Plainfielder launches Book Club Madu

Plainfield resident Cindelle Harris has been an avid reader for almost as long as she can remember.

“When I was young, I cried for two days when I finished the Lemony Snicket series,” says Harris, who’s been hooked on reading ever since.

“I didn’t have many friends because I loved to read so much,” she says. “My parents used to bribe me to do house chores by buying me books from my favorite authors.”

Years later, her college friends caught on to her penchant for reading, and before long she was the go-to for book recommendations.

“From there, I realized the power of books, and the influence I had on people,” recalls Harris, who had to knock on doors to get her books back.

Now she’d like to extend her influence to us all with her Book Club Madu, which kicked off early this week. Selected books will be mainly from the African Diaspora. You can visit the club’s webpage here, or email afromadu@gmail.com for more information, or to be added to the mailing list.

August’s book is the critically acclaimed Homegoing, by Yaa Gyasi. Here’s its Amazon link.

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Cindelle Harris shows the first selection for Book Club Madu, Homegoing by Yaa Gyasi.

Every month a new book will be chosen, and a bi-weekly podcast will discuss the current reading. The first is set to air live at Urban One Radio (link) on Monday, August 14th at 6pm. Members are advised to submit questions and comments for the podcast via email (afromadu@gmail.com) by August 11th. Podcasts will be available for replay or download anytime at both Urban One Radio and soon on the iTunes store.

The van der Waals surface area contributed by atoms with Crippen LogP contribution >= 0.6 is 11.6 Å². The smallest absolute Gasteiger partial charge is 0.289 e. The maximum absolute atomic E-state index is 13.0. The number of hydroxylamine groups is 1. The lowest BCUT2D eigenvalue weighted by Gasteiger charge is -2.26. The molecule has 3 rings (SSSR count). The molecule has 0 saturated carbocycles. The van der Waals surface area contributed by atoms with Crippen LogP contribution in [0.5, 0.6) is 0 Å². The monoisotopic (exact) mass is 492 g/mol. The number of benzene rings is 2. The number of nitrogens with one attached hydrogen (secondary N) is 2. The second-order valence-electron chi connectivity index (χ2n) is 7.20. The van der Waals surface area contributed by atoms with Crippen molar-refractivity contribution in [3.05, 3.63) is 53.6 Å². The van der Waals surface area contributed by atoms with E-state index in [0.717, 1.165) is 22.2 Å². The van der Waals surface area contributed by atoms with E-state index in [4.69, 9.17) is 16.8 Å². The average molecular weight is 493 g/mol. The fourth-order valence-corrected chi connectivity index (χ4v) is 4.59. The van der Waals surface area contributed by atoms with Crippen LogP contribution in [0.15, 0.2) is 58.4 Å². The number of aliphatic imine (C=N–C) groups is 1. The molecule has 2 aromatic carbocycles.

Book club members are also encouraged to discuss together via Twitter, and engage using #BookClubMadu or the book club’s twitter account @AfroMadu, which will interact and communicate with members.

It’s great motivation to read books with others, and to have recommendations from avid readers like Cindelle. I’ve already begun the first book, and I hope you will, too.

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4 thoughts on “Plainfielder launches Book Club Madu

  1. When I had measles as a child, I cried because I was not allowed to read! It was a great deprivation. As a young mother living in Montclair, i discovered many books about Africa’s early civilizations and culture in the local library. For a time in Plainfield there was a shop across from City Hall with African artifacts and a large lending library of Africana. It was a great asset to the community. I believe the owner, Hassan Salim, is now based in New Brunswick.

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